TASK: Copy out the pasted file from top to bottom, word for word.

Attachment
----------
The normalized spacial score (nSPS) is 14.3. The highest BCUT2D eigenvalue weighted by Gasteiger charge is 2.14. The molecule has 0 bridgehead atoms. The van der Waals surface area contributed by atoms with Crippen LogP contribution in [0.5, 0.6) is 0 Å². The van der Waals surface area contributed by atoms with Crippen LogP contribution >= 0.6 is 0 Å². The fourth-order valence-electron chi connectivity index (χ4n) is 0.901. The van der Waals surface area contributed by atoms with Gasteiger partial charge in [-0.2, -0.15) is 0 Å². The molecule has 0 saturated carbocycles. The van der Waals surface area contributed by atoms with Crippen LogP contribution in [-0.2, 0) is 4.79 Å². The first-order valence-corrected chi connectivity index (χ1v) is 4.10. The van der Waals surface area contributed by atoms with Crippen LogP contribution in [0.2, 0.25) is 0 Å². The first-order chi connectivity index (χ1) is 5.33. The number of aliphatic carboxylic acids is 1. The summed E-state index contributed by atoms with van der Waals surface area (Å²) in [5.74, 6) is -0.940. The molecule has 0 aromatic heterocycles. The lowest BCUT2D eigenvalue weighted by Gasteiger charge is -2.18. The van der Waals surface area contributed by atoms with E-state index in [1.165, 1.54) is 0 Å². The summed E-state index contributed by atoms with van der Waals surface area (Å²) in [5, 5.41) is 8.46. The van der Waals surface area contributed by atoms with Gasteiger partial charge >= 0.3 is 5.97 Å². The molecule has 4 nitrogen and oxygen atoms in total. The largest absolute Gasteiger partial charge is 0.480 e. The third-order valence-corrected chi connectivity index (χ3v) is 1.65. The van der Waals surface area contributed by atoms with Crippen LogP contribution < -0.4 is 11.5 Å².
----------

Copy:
The normalized spacial score (nSPS) is 14.3. The highest BCUT2D eigenvalue weighted by Gasteiger charge is 2.14. The molecule has 0 bridgehead atoms. The van der Waals surface area contributed by atoms with Crippen LogP contribution in [0.5, 0.6) is 0 Å². The van der Waals surface area contributed by atoms with Crippen LogP contribution >= 0.6 is 0 Å². The fourth-order valence-electron chi connectivity index (χ4n) is 0.901. The van der Waals surface area contributed by atoms with Gasteiger partial charge in [-0.2, -0.15) is 0 Å². The molecule has 0 saturated carbocycles. The van der Waals surface area contributed by atoms with Crippen LogP contribution in [-0.2, 0) is 4.79 Å². The first-order valence-corrected chi connectivity index (χ1v) is 4.10. The van der Waals surface area contributed by atoms with Crippen LogP contribution in [0.2, 0.25) is 0 Å². The first-order chi connectivity index (χ1) is 5.33. The number of aliphatic carboxylic acids is 1. The summed E-state index contributed by atoms with van der Waals surface area (Å²) in [5.74, 6) is -0.940. The molecule has 0 aromatic heterocycles. The lowest BCUT2D eigenvalue weighted by Gasteiger charge is -2.18. The van der Waals surface area contributed by atoms with E-state index in [1.165, 1.54) is 0 Å². The summed E-state index contributed by atoms with van der Waals surface area (Å²) in [5, 5.41) is 8.46. The van der Waals surface area contributed by atoms with Gasteiger partial charge >= 0.3 is 5.97 Å². The molecule has 4 nitrogen and oxygen atoms in total. The largest absolute Gasteiger partial charge is 0.480 e. The third-order valence-corrected chi connectivity index (χ3v) is 1.65. The van der Waals surface area contributed by atoms with Crippen LogP contribution < -0.4 is 11.5 Å².